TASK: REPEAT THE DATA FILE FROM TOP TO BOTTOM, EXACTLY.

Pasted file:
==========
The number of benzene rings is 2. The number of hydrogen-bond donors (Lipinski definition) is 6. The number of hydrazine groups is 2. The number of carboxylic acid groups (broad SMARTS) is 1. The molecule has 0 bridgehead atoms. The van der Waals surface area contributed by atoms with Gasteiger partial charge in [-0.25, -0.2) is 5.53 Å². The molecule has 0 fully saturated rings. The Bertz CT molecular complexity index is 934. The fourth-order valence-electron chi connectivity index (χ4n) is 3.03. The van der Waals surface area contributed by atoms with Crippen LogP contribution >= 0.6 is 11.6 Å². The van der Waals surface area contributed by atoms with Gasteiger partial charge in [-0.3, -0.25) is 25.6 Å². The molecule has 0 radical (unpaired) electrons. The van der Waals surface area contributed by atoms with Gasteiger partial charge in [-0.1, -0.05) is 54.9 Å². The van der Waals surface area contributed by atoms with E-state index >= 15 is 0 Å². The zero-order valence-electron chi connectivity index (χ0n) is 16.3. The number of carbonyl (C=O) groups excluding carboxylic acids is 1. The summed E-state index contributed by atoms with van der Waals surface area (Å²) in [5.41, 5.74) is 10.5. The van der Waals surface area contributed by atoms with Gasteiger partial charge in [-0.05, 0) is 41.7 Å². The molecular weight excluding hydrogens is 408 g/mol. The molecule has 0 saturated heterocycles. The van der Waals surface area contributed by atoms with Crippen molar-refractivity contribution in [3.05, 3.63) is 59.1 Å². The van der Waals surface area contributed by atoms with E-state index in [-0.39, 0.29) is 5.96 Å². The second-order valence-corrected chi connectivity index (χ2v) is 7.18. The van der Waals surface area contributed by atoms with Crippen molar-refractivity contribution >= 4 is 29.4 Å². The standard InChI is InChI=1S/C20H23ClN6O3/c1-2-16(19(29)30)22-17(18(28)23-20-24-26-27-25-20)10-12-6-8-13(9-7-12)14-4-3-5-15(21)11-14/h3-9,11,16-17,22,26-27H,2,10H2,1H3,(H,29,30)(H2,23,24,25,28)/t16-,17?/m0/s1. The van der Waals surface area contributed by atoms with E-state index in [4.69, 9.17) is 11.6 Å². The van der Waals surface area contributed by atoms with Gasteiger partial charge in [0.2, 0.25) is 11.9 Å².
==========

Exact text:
The number of benzene rings is 2. The number of hydrogen-bond donors (Lipinski definition) is 6. The number of hydrazine groups is 2. The number of carboxylic acid groups (broad SMARTS) is 1. The molecule has 0 bridgehead atoms. The van der Waals surface area contributed by atoms with Gasteiger partial charge in [-0.25, -0.2) is 5.53 Å². The molecule has 0 fully saturated rings. The Bertz CT molecular complexity index is 934. The fourth-order valence-electron chi connectivity index (χ4n) is 3.03. The van der Waals surface area contributed by atoms with Crippen LogP contribution >= 0.6 is 11.6 Å². The van der Waals surface area contributed by atoms with Gasteiger partial charge in [-0.3, -0.25) is 25.6 Å². The molecule has 0 radical (unpaired) electrons. The van der Waals surface area contributed by atoms with Gasteiger partial charge in [-0.1, -0.05) is 54.9 Å². The van der Waals surface area contributed by atoms with E-state index >= 15 is 0 Å². The zero-order valence-electron chi connectivity index (χ0n) is 16.3. The number of carbonyl (C=O) groups excluding carboxylic acids is 1. The summed E-state index contributed by atoms with van der Waals surface area (Å²) in [5.41, 5.74) is 10.5. The van der Waals surface area contributed by atoms with Gasteiger partial charge in [-0.05, 0) is 41.7 Å². The molecular weight excluding hydrogens is 408 g/mol. The molecule has 0 saturated heterocycles. The van der Waals surface area contributed by atoms with Crippen molar-refractivity contribution in [3.05, 3.63) is 59.1 Å². The van der Waals surface area contributed by atoms with E-state index in [-0.39, 0.29) is 5.96 Å². The second-order valence-corrected chi connectivity index (χ2v) is 7.18. The van der Waals surface area contributed by atoms with Crippen molar-refractivity contribution >= 4 is 29.4 Å². The standard InChI is InChI=1S/C20H23ClN6O3/c1-2-16(19(29)30)22-17(18(28)23-20-24-26-27-25-20)10-12-6-8-13(9-7-12)14-4-3-5-15(21)11-14/h3-9,11,16-17,22,26-27H,2,10H2,1H3,(H,29,30)(H2,23,24,25,28)/t16-,17?/m0/s1. The van der Waals surface area contributed by atoms with E-state index in [4.69, 9.17) is 11.6 Å². The van der Waals surface area contributed by atoms with Gasteiger partial charge in [0.2, 0.25) is 11.9 Å².